Page:Southern Historical Society Papers volume 25.djvu/86

This page needs to be proofread.


82 Southern. Historical Society Papers.

would close, still pressing onward, unwavering, into the jaws of death.

Was Cardigan's charge of the 600 more desperate, save that his was to defeat, Mahone's to victory.

The orders of General Mahone were obeyed to the very letter. The brink of the ditch was gained before a musket was discharged. The cry "No quarter" greeted us, the one volley responded, and the bayonet was plied with such irresistible vigor that success was insured within a short space of time. Men fell dead in heaps, and human gore ran in streams that made the very earth mire beneath the tread of our victorious soldiers.

The rear ditch being ours, the men mounted the rugged embank- ments and hurled their foes from the front line up to the very mouth of the Crater.

A clipping headed "A Grand Spectacle," in the Saturday Blade, of Chicago, 111., October 26, 1895, says: I asked an old soldier the other day what was the most interesting scene he had ever witnessed, and his reply was:

" General William Mahone and his troops on dress parade at the Battle of the Crater. It was the grandest spectacle ever seen on a battlefield. Men were falling like leaves under the raking volleys of the enemy, but there was not a break in the line that was not in- stantly filled up with a calmness and a precision that were sublime! "

CHARGED THE CRATER.

The Georgians, who did not charge with our Virginia brigade, formed in column of regiments, and at u o'clock A. M. charged the Crater; but they were met by such a withering fire that they re- coiled with heavy slaughter. Their casualties numbered 231.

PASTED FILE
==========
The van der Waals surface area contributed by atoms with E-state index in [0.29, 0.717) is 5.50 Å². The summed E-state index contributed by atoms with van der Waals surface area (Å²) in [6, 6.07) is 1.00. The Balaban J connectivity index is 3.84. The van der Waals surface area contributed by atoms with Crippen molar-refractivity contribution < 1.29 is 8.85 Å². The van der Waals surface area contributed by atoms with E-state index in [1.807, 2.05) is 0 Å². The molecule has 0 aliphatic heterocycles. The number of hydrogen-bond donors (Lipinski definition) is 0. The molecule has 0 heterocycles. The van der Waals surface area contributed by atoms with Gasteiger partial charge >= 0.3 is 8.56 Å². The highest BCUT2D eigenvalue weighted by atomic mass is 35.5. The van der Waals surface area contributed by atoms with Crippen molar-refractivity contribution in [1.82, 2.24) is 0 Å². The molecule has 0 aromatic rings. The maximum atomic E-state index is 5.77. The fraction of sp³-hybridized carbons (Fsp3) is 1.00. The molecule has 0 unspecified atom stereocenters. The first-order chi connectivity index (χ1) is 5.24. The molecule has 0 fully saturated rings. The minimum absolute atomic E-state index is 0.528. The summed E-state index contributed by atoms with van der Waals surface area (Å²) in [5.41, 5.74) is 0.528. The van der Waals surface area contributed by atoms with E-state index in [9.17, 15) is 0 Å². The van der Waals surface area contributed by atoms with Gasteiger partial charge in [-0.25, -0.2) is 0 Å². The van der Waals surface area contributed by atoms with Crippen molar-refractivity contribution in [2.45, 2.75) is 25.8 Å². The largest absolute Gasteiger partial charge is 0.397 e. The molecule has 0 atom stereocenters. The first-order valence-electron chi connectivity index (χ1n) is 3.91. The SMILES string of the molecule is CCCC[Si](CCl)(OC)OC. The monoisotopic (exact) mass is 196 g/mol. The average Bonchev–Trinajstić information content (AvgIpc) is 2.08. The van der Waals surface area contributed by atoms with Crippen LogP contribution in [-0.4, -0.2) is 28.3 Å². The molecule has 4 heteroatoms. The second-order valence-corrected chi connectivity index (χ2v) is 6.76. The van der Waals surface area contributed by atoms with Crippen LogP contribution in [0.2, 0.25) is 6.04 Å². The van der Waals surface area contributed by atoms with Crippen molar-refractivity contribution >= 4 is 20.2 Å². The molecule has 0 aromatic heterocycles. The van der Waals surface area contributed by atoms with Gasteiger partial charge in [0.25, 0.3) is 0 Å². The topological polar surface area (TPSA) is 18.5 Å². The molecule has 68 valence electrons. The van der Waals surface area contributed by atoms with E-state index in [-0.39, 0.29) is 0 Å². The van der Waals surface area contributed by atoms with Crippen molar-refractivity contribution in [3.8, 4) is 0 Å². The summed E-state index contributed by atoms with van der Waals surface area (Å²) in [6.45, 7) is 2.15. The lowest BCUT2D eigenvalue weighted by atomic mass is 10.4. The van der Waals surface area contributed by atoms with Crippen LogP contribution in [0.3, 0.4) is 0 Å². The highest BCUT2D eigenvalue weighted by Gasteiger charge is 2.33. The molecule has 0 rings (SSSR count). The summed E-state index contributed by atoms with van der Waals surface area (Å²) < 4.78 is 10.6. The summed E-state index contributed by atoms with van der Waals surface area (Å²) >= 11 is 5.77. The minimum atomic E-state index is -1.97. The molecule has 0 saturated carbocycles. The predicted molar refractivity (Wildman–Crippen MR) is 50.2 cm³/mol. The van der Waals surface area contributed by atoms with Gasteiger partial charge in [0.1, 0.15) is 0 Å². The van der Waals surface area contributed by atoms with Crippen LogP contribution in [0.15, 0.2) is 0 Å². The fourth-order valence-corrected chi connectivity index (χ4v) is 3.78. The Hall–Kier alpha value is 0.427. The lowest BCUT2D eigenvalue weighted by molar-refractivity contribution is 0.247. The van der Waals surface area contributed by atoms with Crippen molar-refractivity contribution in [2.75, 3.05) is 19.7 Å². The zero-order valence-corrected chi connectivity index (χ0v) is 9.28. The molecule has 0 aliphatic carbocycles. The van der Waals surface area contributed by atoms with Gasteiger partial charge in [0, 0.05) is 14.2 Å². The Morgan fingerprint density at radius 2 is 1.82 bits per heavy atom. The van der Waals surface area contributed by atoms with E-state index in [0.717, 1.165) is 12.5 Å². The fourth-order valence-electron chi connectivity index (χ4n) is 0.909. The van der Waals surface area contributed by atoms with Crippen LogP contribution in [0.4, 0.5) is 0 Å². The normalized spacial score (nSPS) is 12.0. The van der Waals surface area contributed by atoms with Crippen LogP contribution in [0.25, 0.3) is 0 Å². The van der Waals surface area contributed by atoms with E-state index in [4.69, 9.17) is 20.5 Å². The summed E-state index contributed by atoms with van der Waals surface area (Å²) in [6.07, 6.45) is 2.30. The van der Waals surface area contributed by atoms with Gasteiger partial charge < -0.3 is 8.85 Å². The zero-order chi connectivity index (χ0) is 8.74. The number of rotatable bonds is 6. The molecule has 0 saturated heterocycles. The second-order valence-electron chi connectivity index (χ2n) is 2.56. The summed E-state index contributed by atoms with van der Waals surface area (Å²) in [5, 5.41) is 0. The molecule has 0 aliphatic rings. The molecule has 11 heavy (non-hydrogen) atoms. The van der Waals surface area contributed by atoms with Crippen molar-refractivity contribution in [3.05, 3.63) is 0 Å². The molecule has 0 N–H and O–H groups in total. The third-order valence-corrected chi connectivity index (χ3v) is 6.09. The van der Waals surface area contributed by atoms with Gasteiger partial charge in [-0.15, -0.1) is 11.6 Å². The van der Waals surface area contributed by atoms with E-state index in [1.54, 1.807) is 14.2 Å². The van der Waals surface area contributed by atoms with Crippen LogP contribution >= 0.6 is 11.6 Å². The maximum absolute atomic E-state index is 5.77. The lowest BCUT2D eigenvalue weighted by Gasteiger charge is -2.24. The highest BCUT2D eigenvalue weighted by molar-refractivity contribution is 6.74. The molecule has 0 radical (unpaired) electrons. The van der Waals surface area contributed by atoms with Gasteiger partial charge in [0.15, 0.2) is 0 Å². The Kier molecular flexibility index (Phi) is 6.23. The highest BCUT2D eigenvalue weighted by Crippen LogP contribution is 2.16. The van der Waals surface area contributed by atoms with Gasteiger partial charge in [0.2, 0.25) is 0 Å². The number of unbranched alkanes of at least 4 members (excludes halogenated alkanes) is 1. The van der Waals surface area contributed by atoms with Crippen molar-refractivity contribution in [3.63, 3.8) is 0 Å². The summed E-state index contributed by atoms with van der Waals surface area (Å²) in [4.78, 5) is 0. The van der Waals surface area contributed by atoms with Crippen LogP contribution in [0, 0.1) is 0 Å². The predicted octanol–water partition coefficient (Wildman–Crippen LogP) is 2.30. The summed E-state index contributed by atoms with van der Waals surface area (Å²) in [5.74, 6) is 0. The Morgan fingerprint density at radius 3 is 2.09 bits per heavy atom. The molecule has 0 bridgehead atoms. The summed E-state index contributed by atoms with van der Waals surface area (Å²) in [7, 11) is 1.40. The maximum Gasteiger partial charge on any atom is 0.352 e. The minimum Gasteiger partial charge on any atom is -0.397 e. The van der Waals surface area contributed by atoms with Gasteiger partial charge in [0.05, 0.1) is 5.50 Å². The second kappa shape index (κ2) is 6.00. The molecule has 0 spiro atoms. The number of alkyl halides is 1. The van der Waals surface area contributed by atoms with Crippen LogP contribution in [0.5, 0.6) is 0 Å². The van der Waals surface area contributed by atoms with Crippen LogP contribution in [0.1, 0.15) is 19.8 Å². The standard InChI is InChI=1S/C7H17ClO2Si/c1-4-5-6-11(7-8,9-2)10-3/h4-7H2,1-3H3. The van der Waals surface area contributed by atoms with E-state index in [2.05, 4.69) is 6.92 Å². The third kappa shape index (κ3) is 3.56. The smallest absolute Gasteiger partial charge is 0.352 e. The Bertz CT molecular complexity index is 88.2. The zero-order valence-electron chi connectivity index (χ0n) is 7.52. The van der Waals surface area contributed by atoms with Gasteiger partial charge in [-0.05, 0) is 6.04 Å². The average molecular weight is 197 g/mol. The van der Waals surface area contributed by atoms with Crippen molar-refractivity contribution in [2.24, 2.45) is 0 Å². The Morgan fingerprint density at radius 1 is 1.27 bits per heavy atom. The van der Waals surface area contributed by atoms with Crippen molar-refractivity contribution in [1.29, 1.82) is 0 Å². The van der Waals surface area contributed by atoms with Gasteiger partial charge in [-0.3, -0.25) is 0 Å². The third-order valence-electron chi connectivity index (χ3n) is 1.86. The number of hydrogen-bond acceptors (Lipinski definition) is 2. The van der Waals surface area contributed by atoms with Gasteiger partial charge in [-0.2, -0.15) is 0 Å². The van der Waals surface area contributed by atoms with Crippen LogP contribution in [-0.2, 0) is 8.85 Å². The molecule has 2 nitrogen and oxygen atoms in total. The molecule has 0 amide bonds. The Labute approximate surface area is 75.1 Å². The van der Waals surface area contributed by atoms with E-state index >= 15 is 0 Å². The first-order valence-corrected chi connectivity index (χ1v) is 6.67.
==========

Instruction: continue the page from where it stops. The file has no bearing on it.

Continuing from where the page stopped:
Our bloody work was all done so quickly that I had scarcely an idea of the time it required to accomplish it. It was over, I am sure, about noon, and then for the first time I realized the oppression of the scorching rays of that July sun, under whose burning glow many sank from exhaustion. Our brigade captured fifteen battle- flags, and our own regiment owned five of the seven that I had counted in its front. The Georgians captured one. How many men rallied to each of these flags I can only estimate from the figures above given. The gth corps had been recently recruited, and its regiments must have been well up towards a thousand. General Burnside said he put every single man into action; so, from these facts and the captured flags, the reader may form a correct idea of